Divine Buying Eprise In $43M Deal

Divine could be putting a move on Lotus with its acquisitions.

InformationWeek Staff, Contributor

September 18, 2001

2 Min Read

In an effort to cover everything from content management to delivery, IT-services conglomerate divine Inc. is buying content-management company Eprise Corp. in an all-stock deal valued at $43 million. Pending shareholder and regulatory approval, the deal is expected to close by year's end. Eprise would become a subsidiary of divine.

In a separate agreement, divine will immediately begin reselling Eprise's Participant Server, which creates Web-page templates for intranet and Internet sites that can more easily be manipulated and updated by non-technical workers.

This is divine's third acquisition attempt in little more than one month. It's in the process of buying Open Market Inc., a content-management and -delivery company, in a stock deal valued at $59.3 million. Through that deal, divine expects to gain 300 customers in 43 countries who license Open Market's Java 2 Enterprise Edition software. The deal is expected to close Oct. 19. Divine is also acquiring consulting firm, marchFIRST's Germany operations for $4.8 million. This deal is expected to expand divine's international reach and line of professional services.

The downturn in the economy has created a "once-in-a-lifetime opportunity," to build a business through acquisitions, says Andrew Filipowski, divine CEO. "When markets are acting as horribly as some think," he says, "this is the time when you assemble and consolidate." Filipowski adds that companies would spend exorbitant amounts trying to build technology from scratch compared to buying technology and businesses that are available and developed.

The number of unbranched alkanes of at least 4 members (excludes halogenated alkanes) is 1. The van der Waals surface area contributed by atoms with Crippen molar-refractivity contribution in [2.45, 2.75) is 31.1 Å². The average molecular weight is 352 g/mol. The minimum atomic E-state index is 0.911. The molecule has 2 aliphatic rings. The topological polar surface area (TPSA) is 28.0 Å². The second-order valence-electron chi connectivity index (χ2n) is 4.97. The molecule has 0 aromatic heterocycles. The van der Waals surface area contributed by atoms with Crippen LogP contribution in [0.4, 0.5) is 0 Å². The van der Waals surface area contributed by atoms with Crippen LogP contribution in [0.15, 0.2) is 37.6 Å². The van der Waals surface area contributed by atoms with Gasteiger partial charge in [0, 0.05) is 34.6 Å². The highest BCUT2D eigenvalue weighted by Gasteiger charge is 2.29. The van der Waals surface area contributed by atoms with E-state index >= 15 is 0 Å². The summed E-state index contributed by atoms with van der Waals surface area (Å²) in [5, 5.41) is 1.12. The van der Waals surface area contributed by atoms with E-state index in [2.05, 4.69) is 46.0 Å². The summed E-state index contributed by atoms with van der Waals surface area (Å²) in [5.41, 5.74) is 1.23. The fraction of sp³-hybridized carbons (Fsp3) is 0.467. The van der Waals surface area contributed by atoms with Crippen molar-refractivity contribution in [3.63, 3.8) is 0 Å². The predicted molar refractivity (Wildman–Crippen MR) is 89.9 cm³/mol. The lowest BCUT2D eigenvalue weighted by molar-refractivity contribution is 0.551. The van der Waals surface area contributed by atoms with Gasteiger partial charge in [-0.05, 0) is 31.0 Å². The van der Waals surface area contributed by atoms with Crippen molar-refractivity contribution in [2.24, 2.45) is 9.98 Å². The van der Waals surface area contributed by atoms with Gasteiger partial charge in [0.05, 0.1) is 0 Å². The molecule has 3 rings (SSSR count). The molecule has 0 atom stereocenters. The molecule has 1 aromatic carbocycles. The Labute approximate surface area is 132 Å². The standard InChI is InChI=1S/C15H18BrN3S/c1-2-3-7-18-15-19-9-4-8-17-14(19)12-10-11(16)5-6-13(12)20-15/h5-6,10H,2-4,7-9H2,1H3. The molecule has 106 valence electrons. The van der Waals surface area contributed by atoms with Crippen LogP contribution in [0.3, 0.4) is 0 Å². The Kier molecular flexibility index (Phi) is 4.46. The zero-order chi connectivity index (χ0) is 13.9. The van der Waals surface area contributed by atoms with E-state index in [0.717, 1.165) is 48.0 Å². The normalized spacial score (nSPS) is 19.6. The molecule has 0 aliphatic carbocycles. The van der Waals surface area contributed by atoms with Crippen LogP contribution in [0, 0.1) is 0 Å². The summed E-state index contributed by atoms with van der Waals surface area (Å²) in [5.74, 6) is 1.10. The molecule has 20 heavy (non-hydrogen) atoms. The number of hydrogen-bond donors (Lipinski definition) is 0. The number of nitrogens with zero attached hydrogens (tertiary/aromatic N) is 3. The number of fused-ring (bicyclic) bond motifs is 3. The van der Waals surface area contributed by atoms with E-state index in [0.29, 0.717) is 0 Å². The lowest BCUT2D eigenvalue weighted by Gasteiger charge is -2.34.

Divine's attempt to integrate content management with collaboration could put it ahead of the competition if it acts swiftly, says Gartner analyst Lou Latham. "I would expect to see this kind of integration from Lotus," he says, "but they don't have the content-management piece." Nor does IBM, he adds, saying divine has about a year to integrate or eliminate the products it has acquired from various companies, and ship products that address the intersection of content management and collaboration.

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